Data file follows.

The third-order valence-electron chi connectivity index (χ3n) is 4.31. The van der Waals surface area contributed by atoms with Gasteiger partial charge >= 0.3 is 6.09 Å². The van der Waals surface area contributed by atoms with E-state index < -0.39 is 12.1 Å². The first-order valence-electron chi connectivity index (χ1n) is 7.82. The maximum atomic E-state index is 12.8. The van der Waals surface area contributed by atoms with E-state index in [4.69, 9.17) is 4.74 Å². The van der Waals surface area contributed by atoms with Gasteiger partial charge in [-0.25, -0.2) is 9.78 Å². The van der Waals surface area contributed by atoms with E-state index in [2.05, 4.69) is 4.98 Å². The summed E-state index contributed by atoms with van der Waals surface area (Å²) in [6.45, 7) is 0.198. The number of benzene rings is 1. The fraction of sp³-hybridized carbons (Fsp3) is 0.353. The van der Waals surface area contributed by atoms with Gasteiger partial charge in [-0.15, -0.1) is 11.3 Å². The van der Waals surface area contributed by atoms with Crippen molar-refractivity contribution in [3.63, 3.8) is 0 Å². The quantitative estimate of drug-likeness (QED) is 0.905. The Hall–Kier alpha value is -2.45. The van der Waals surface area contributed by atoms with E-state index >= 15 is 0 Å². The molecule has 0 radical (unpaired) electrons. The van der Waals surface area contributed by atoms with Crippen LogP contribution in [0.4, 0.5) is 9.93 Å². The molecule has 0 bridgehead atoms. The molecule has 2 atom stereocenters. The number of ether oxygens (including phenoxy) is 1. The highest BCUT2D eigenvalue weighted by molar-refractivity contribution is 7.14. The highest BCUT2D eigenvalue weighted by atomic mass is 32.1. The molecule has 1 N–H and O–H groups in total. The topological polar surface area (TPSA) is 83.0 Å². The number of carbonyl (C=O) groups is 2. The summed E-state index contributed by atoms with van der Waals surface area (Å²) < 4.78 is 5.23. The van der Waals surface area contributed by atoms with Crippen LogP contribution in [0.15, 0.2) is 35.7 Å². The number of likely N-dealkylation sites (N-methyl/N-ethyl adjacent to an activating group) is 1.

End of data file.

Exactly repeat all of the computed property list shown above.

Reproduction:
The third-order valence-electron chi connectivity index (χ3n) is 4.31. The van der Waals surface area contributed by atoms with Gasteiger partial charge >= 0.3 is 6.09 Å². The van der Waals surface area contributed by atoms with E-state index < -0.39 is 12.1 Å². The first-order valence-electron chi connectivity index (χ1n) is 7.82. The maximum atomic E-state index is 12.8. The van der Waals surface area contributed by atoms with E-state index in [4.69, 9.17) is 4.74 Å². The van der Waals surface area contributed by atoms with Gasteiger partial charge in [-0.25, -0.2) is 9.78 Å². The van der Waals surface area contributed by atoms with E-state index in [2.05, 4.69) is 4.98 Å². The summed E-state index contributed by atoms with van der Waals surface area (Å²) in [6.45, 7) is 0.198. The number of benzene rings is 1. The fraction of sp³-hybridized carbons (Fsp3) is 0.353. The van der Waals surface area contributed by atoms with Gasteiger partial charge in [-0.15, -0.1) is 11.3 Å². The van der Waals surface area contributed by atoms with Crippen molar-refractivity contribution in [3.63, 3.8) is 0 Å². The quantitative estimate of drug-likeness (QED) is 0.905. The Hall–Kier alpha value is -2.45. The van der Waals surface area contributed by atoms with E-state index >= 15 is 0 Å². The molecule has 0 radical (unpaired) electrons. The van der Waals surface area contributed by atoms with Crippen LogP contribution in [0.4, 0.5) is 9.93 Å². The molecule has 0 bridgehead atoms. The molecule has 2 atom stereocenters. The number of ether oxygens (including phenoxy) is 1. The highest BCUT2D eigenvalue weighted by molar-refractivity contribution is 7.14. The highest BCUT2D eigenvalue weighted by atomic mass is 32.1. The molecule has 1 N–H and O–H groups in total. The topological polar surface area (TPSA) is 83.0 Å². The number of carbonyl (C=O) groups is 2. The summed E-state index contributed by atoms with van der Waals surface area (Å²) < 4.78 is 5.23. The van der Waals surface area contributed by atoms with Crippen LogP contribution in [0.15, 0.2) is 35.7 Å². The number of likely N-dealkylation sites (N-methyl/N-ethyl adjacent to an activating group) is 1.